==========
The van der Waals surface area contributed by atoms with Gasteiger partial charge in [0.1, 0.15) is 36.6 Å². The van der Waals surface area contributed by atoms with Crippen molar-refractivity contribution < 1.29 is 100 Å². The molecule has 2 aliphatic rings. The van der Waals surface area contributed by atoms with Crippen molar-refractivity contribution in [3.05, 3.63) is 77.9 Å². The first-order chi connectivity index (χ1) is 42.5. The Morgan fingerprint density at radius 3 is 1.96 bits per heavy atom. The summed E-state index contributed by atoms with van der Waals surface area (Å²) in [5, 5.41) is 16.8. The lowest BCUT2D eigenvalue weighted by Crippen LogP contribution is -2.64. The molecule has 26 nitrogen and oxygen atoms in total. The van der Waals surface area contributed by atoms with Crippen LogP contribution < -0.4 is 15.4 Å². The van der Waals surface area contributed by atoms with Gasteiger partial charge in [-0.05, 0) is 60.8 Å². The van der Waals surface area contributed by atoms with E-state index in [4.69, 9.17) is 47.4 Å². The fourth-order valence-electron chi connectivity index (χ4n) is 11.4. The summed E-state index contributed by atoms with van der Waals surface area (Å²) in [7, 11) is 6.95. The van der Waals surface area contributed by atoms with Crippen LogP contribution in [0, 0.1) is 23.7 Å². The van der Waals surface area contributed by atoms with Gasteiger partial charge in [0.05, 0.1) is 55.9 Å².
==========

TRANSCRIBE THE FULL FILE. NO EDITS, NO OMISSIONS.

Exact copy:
The van der Waals surface area contributed by atoms with Gasteiger partial charge in [0.1, 0.15) is 36.6 Å². The van der Waals surface area contributed by atoms with Crippen molar-refractivity contribution < 1.29 is 100 Å². The molecule has 2 aliphatic rings. The van der Waals surface area contributed by atoms with Crippen molar-refractivity contribution in [3.05, 3.63) is 77.9 Å². The first-order chi connectivity index (χ1) is 42.5. The Morgan fingerprint density at radius 3 is 1.96 bits per heavy atom. The summed E-state index contributed by atoms with van der Waals surface area (Å²) in [5, 5.41) is 16.8. The lowest BCUT2D eigenvalue weighted by Crippen LogP contribution is -2.64. The molecule has 26 nitrogen and oxygen atoms in total. The van der Waals surface area contributed by atoms with Crippen LogP contribution < -0.4 is 15.4 Å². The van der Waals surface area contributed by atoms with Gasteiger partial charge in [-0.05, 0) is 60.8 Å². The van der Waals surface area contributed by atoms with E-state index in [4.69, 9.17) is 47.4 Å². The fourth-order valence-electron chi connectivity index (χ4n) is 11.4. The summed E-state index contributed by atoms with van der Waals surface area (Å²) in [7, 11) is 6.95. The van der Waals surface area contributed by atoms with Crippen LogP contribution in [0, 0.1) is 23.7 Å². The van der Waals surface area contributed by atoms with Gasteiger partial charge in [0.05, 0.1) is 55.9 Å².